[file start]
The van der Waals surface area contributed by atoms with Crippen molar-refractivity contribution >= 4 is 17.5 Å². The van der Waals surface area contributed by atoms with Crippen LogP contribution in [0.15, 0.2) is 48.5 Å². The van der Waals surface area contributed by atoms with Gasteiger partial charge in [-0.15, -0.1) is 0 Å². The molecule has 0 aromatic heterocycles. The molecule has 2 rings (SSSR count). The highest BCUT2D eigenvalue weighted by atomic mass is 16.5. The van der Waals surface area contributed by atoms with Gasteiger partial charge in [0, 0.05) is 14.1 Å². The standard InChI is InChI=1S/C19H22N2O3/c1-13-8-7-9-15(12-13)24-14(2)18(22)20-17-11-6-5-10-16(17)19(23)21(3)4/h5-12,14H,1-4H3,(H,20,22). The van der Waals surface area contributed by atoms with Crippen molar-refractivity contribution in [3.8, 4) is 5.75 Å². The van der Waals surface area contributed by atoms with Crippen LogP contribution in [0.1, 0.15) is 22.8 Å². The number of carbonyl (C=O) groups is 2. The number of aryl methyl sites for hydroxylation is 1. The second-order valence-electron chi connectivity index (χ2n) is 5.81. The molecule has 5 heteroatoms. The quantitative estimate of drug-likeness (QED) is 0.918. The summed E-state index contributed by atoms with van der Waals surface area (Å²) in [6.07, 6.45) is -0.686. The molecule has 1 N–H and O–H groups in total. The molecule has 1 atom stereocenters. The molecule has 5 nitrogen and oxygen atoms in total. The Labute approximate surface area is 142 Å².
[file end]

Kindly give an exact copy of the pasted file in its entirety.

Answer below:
The van der Waals surface area contributed by atoms with Crippen molar-refractivity contribution >= 4 is 17.5 Å². The van der Waals surface area contributed by atoms with Crippen LogP contribution in [0.15, 0.2) is 48.5 Å². The van der Waals surface area contributed by atoms with Gasteiger partial charge in [-0.15, -0.1) is 0 Å². The molecule has 0 aromatic heterocycles. The molecule has 2 rings (SSSR count). The highest BCUT2D eigenvalue weighted by atomic mass is 16.5. The van der Waals surface area contributed by atoms with Gasteiger partial charge in [0, 0.05) is 14.1 Å². The standard InChI is InChI=1S/C19H22N2O3/c1-13-8-7-9-15(12-13)24-14(2)18(22)20-17-11-6-5-10-16(17)19(23)21(3)4/h5-12,14H,1-4H3,(H,20,22). The van der Waals surface area contributed by atoms with Crippen molar-refractivity contribution in [3.8, 4) is 5.75 Å². The van der Waals surface area contributed by atoms with Crippen LogP contribution in [0.1, 0.15) is 22.8 Å². The number of carbonyl (C=O) groups is 2. The number of aryl methyl sites for hydroxylation is 1. The second-order valence-electron chi connectivity index (χ2n) is 5.81. The molecule has 5 heteroatoms. The quantitative estimate of drug-likeness (QED) is 0.918. The summed E-state index contributed by atoms with van der Waals surface area (Å²) in [6.07, 6.45) is -0.686. The molecule has 1 N–H and O–H groups in total. The molecule has 1 atom stereocenters. The molecule has 5 nitrogen and oxygen atoms in total. The Labute approximate surface area is 142 Å².